This year has seen Elvis have a critical rehabilitation, career revival and chart success. Trouble is, it’s the wrong Elvis.
Whilst weasel-eyed record company courtiers have once again propped the King’s corpse back up on it’s throne for the peasant’s to fawn before, has anyone noticed the return of the minstrel outlaw? The one with the crooked grin, the sneering songs of righteousness and the Ronnie Corbett glasses? No? Oh.
I can’t say I’ve really bothered that much with Elvis Costello, I never could get past the voice. That voice, that insistent, angry, nasal drilling, It was tolerable enough on the singles but it put me right off buying an album. And Costello’s ‘Shipbuilding’ is one of my very favourite songs, but only the Robert Wyatt version. So you see the problem here?
Well, wouldn’t you know? That self same voice is the best thing about his best single in ages. Spitting, sputtering, hollering closely into the mic, into your ear, it’s a great example of controlled intensity and vitriol. The rough-edged and rowdy music it accompanies is of the quiet-loud-quiet variety so beloved of The Pixies: one minute chugging guitar and a sparten, almost hip-hop-style rhythm, then bursting into a blast of white-hot fury then a sudden drop away, back to it’s patient, but loaded beat. Hey, it works, y’know?
45 as in rpm, 45 as in age, .45 as in revolver.
But mainly as in rpm, this song’s about how the EVIL that is music ensnares us to a lifetime of addiction, hypnotising us with it’s spinning discs, distracting us whilst its dread tendril gently coils itself around our central core, and then it’s got us. Verily, slaves to the rhythm. How it enthrals us from an early age: “Nine year old puts his money down - 45 / Every scratch, every click, every heartbeat / Every breath that I held for you - 45”. Yea, once you’ve got your hands on your first single, that’s it: music will haunt your every step till the grave. It will jerk you around like a mindless puppet, and you will love it; it will play while you fuck, and you will love it; it will play while you weep, and you will love it; it will steal ALL of your money, and you will love it. It will never stop and you will never stop wanting it, and, lowly, pathetic wretch that you are, you will be grateful, until, eventually - at your request - it will play while you burn in your coffin. 45.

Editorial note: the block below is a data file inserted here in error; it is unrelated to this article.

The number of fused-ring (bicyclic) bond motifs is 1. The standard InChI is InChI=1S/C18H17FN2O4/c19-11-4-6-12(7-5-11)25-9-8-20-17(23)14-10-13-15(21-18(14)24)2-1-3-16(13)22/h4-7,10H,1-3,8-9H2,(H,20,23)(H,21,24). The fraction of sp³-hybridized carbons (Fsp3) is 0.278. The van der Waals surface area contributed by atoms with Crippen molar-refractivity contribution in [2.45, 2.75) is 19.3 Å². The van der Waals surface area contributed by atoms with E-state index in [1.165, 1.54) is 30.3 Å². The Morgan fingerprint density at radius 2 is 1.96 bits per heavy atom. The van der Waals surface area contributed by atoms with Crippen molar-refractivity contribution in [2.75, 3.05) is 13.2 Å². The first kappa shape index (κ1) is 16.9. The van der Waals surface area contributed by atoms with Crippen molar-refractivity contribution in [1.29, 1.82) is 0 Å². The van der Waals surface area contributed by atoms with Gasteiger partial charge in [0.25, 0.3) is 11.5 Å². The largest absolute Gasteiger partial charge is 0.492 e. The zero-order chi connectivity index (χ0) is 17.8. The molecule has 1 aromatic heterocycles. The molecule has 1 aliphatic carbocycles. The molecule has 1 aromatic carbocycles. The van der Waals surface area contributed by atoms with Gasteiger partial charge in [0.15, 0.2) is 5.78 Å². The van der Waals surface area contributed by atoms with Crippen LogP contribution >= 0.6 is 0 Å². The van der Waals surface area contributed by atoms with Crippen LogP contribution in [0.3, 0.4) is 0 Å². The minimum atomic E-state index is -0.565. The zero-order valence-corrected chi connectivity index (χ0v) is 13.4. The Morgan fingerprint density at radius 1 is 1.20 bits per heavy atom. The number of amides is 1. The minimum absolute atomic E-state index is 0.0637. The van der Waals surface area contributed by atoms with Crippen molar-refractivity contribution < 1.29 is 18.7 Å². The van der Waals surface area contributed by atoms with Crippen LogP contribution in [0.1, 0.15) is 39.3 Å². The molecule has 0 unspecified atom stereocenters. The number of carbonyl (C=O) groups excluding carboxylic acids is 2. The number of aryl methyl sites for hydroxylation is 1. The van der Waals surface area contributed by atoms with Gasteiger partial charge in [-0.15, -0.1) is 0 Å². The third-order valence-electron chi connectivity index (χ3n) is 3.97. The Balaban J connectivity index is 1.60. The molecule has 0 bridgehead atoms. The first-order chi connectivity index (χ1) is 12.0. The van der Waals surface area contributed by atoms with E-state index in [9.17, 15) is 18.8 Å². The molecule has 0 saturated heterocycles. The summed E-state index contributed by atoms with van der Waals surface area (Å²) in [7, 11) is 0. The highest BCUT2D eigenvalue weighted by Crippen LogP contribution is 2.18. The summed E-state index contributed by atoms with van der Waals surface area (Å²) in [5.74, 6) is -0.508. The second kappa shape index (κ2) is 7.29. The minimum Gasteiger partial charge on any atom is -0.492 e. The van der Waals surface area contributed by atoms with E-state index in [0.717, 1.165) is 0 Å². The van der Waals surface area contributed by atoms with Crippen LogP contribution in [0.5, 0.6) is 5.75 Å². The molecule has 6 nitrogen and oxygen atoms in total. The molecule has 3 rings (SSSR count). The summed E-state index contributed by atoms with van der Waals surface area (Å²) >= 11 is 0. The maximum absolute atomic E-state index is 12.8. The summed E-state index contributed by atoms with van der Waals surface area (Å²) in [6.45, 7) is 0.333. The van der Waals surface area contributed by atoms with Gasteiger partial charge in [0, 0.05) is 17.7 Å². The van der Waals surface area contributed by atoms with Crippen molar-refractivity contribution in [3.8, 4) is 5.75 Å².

“Bass and treble heal every hurt
There's a rebel in a nylon shirt
But the words are a mystery I've heard
Till you turn it down to thirty-three and a third
'Cause it helps with the elocution
Corporations turn revolutions - 45 “
The King is dead. A little more conversation, a little less action, please.
8David Merryweather's Score